RSM: How covid-19 could impact PE’s approach to ESG

RSM has been tracking attitudes to ESG in the US mid-market for some time. While change was already occurring, the coronavirus crisis has the potential to shift the dial considerably, says RSM’s Anthony DeCandido

This article is sponsored by RSM

What progress has been made in private equity’s approach to environmental, social and governance issues in recent years?

There has been a growing interest in private equity being able to demonstrate that they can do good in the world and not just generate financial returns. There is also some evidence from the programmes that exist, particularly in the larger private equity funds, that a commitment to ESG can drive even bigger financial returns than might otherwise have been achieved.

Anthony DeCandido
Anthony DeCandido

The risk element to this is now something that is going to be of special interest to private equity firms. Covid-19 is just an example of one of the business risks that companies need to prepare for even if they don’t necessarily know what those risks are.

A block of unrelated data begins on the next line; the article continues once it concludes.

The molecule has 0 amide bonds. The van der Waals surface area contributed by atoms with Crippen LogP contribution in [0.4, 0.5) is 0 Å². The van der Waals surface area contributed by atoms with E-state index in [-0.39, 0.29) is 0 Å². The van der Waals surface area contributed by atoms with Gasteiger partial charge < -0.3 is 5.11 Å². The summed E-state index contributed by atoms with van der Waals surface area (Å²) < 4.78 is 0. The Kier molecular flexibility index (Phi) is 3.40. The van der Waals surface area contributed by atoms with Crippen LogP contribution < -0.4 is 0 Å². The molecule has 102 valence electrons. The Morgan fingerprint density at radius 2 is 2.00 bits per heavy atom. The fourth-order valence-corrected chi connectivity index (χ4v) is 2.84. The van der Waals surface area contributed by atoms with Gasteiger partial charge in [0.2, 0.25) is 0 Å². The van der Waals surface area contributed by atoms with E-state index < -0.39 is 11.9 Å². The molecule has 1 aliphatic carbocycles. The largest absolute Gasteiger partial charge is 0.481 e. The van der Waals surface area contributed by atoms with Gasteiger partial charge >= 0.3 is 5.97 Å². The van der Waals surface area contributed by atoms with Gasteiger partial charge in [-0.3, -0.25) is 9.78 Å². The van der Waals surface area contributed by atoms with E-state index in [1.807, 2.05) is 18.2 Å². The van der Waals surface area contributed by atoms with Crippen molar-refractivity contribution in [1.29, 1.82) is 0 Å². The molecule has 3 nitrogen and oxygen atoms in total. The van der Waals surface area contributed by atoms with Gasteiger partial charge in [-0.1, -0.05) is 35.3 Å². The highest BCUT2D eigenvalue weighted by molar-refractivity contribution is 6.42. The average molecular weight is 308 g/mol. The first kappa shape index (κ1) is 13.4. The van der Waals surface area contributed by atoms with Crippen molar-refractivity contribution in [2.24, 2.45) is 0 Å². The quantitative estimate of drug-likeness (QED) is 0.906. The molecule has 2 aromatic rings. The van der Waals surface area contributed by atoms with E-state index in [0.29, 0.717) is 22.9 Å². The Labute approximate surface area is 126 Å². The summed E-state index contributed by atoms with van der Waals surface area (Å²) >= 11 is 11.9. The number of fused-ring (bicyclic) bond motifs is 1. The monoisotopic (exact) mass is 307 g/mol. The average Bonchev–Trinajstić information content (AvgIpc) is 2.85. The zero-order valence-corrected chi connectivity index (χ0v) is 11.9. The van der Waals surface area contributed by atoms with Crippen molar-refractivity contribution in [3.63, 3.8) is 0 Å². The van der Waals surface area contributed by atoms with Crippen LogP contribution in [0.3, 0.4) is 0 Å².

Before the crisis, our clients were increasingly talking about climate change, social inequality and issues such as water shortages. But where a firm’s interest lies depends very much on the type of industry that the firm is investing in. While this is key for firms of all sizes and strategies, we find firms that are larger generally have more infrastructure to get organised, more resources to prepare deliverables, and they also probably have more of a community blueprint so there is a higher expectation of them.